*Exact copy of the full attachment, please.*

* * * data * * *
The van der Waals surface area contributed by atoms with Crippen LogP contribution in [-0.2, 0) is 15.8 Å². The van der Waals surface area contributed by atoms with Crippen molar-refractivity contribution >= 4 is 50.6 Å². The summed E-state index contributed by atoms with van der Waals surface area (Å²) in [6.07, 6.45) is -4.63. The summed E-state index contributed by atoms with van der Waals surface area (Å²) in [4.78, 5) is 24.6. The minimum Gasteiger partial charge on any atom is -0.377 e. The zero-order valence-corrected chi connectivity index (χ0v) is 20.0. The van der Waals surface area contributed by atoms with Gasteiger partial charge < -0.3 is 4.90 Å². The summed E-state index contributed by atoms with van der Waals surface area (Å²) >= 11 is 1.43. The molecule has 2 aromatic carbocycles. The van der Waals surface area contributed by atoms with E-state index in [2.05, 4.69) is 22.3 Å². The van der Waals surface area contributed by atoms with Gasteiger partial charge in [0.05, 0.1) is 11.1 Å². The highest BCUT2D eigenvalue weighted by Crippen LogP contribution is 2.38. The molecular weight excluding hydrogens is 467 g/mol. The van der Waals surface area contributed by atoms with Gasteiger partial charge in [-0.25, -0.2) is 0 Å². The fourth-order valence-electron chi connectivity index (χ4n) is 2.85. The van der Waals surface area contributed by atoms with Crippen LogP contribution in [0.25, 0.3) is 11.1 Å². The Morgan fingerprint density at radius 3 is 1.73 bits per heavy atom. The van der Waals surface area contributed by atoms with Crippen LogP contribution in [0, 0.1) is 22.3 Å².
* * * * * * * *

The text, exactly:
The van der Waals surface area contributed by atoms with Crippen LogP contribution in [-0.2, 0) is 15.8 Å². The van der Waals surface area contributed by atoms with Crippen molar-refractivity contribution >= 4 is 50.6 Å². The summed E-state index contributed by atoms with van der Waals surface area (Å²) in [6.07, 6.45) is -4.63. The summed E-state index contributed by atoms with van der Waals surface area (Å²) in [4.78, 5) is 24.6. The minimum Gasteiger partial charge on any atom is -0.377 e. The zero-order valence-corrected chi connectivity index (χ0v) is 20.0. The van der Waals surface area contributed by atoms with Gasteiger partial charge < -0.3 is 4.90 Å². The summed E-state index contributed by atoms with van der Waals surface area (Å²) >= 11 is 1.43. The molecule has 2 aromatic carbocycles. The van der Waals surface area contributed by atoms with E-state index in [2.05, 4.69) is 22.3 Å². The van der Waals surface area contributed by atoms with Gasteiger partial charge in [0.05, 0.1) is 11.1 Å². The highest BCUT2D eigenvalue weighted by Crippen LogP contribution is 2.38. The molecular weight excluding hydrogens is 467 g/mol. The van der Waals surface area contributed by atoms with Gasteiger partial charge in [-0.25, -0.2) is 0 Å². The fourth-order valence-electron chi connectivity index (χ4n) is 2.85. The van der Waals surface area contributed by atoms with Crippen LogP contribution in [0.25, 0.3) is 11.1 Å². The Morgan fingerprint density at radius 3 is 1.73 bits per heavy atom. The van der Waals surface area contributed by atoms with Crippen LogP contribution in [0, 0.1) is 22.3 Å².